Planning a cruise vacation

Many of the world's major cities are cruise embarkation ports, ideal places to explore before or after a sailing. After all, if you're already spending the money to fly there, doesn't it make sense to extend your stay for a few days?

If you're like most people, however, you've got a finite number of vacation days and dollars in your bank account, which means cramming everything you want to see and do into a small amount of time. There's so much to experience that you might not know where to start, but never fear! It is possible to hit all of the highlights during a brief stay if you spend your time wisely.

Find a Cruise

1. Make a list

Compile a rundown of all the places you want to visit and activities you want to do. Don't forget to factor in time for meals, particularly if certain local foods are on your must-try list. If you wait until you're there to figure out what's available to you, you'll waste more of your time planning than sightseeing.

Pushpins on map

2. Pinpoint locations

When you've established your list of don't-miss experiences, use a tool like AAA's TripTik Travel Planner (if you're a member) or Multiplottr, which allow you to plot the locations of attractions on a map. Doing this will allow you to see which sites are close to one another so you can stick to one general geographic location per day. That will cut down on travel time (and expense) so you'll have more time for exploring. It will also decrease your chances of getting lost, which can negatively impact your schedule. If something looks especially far away or difficult to reach, look into guided tour options, which can help you get there hassle free.

3. Determine timeframes

When you have a general idea of where everything is located, you'll need to figure out how much time to spend at each place. For example, if you're an art aficionado but don't care as much about engineering, you might want to allocate several hours for the Louvre but maybe only 20 minutes for a stop at the Eiffel Tower for some photos. (Note: If several of the attractions in one geographic location will each require a significant amount of time, you might have to sacrifice proximity for scheduling in order to fit it all in.)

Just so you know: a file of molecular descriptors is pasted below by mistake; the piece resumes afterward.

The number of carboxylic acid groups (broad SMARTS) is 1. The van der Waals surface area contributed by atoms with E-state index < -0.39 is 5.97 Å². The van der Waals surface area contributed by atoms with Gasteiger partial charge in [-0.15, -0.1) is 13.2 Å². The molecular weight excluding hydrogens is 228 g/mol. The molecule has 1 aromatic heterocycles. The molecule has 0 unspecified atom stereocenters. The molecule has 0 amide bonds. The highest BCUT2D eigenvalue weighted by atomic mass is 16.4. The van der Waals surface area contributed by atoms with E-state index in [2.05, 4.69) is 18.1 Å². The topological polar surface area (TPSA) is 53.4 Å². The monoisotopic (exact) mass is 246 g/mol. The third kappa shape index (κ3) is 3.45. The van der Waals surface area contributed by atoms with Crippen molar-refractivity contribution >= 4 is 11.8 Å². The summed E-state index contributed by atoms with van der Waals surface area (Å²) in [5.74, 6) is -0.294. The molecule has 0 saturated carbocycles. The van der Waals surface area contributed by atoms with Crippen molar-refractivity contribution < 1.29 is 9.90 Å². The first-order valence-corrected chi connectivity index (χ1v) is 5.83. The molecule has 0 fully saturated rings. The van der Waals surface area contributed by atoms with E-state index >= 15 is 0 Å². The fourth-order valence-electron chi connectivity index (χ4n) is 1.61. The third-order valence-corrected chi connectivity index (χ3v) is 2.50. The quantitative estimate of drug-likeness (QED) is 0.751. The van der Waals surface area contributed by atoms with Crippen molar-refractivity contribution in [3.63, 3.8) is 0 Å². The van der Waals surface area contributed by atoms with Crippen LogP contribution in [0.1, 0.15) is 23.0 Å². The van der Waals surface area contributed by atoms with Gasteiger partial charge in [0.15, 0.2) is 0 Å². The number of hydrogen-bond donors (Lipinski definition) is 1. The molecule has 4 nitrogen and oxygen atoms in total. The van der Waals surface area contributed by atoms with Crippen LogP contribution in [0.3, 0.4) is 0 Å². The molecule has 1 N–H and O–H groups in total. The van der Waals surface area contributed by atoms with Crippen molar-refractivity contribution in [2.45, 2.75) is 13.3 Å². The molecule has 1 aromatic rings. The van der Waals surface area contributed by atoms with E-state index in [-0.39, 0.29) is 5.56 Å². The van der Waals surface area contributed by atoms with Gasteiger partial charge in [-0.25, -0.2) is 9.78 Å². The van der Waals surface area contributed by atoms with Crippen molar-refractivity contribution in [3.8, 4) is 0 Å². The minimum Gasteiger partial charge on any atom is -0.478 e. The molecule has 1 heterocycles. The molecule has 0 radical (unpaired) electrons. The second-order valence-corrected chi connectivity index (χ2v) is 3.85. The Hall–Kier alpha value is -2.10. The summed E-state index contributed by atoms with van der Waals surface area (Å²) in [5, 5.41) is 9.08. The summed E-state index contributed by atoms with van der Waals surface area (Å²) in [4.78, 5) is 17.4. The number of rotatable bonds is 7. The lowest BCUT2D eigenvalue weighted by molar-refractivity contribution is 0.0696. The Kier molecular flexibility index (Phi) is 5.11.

Group of young tourist friends consulting gps map in a smart phone in a restaurant with the beach in the background

4. Research hours and tickets

Figure out the days and times of operation for anything you want to see or do. This will help you to decide which places you should visit early in the day and which can wait until later. Looking up ticket prices ahead of time (and converting them to U.S. dollars) will help you to stay on budget and avoid surprises. You can also purchase tickets for many attractions in advance. Some offer discounts if you buy online, but even if you don't save any money, you'll still avoid lines and save valuable time.

5. Familiarize yourself with local transportation

It can be difficult to navigate buses and subway systems in some cities, particularly if you don't speak the language. A quick Google search will provide you access to subway maps and bus routes so you can make a list of key stops ahead of time and figure out where to purchase tickets.

Clock on the beach

6. Build in extra time

Even the best-laid plans of the most organized people can go up in smoke at a moment's notice. Transportation delays, long lines and unexpected pit stops can significantly throw you off. Build extra time into everything. You'll be less stressed if your meal runs long or if your adventures leave you needing an extra hour or two of sleep.

7. Find a hotel nearby

Book a hotel that's in a location central to the majority of sites you'll be visiting. This will save you time and allow you to easily return to your home base to regroup, should you decide you need a breather during the day. Don't forget to take your embarkation location into account, and ask if the hotel offers shuttle service to or from the cruise port.

8. Be flexible

If you find that you're enjoying yourself in a particular place, resist the urge to move on to the next one too quickly. Take time to soak it all in. Designate one activity each day that you won't mind sacrificing if you start to run behind on your schedule.

Also realize that, if you want to visit everything on your list, your experience might not be as in-depth. Sure, it's possible to visit the Notre Dame Cathedral in an hour if all you want to do is see some stained glass, say a prayer and light a candle. But if you'd like to experience a mass and venture into the tower to see the gargoyles, you might have to forgo something else. Bottom line: Don't let a rigid schedule (or deviation from it) ruin an otherwise amazing trip.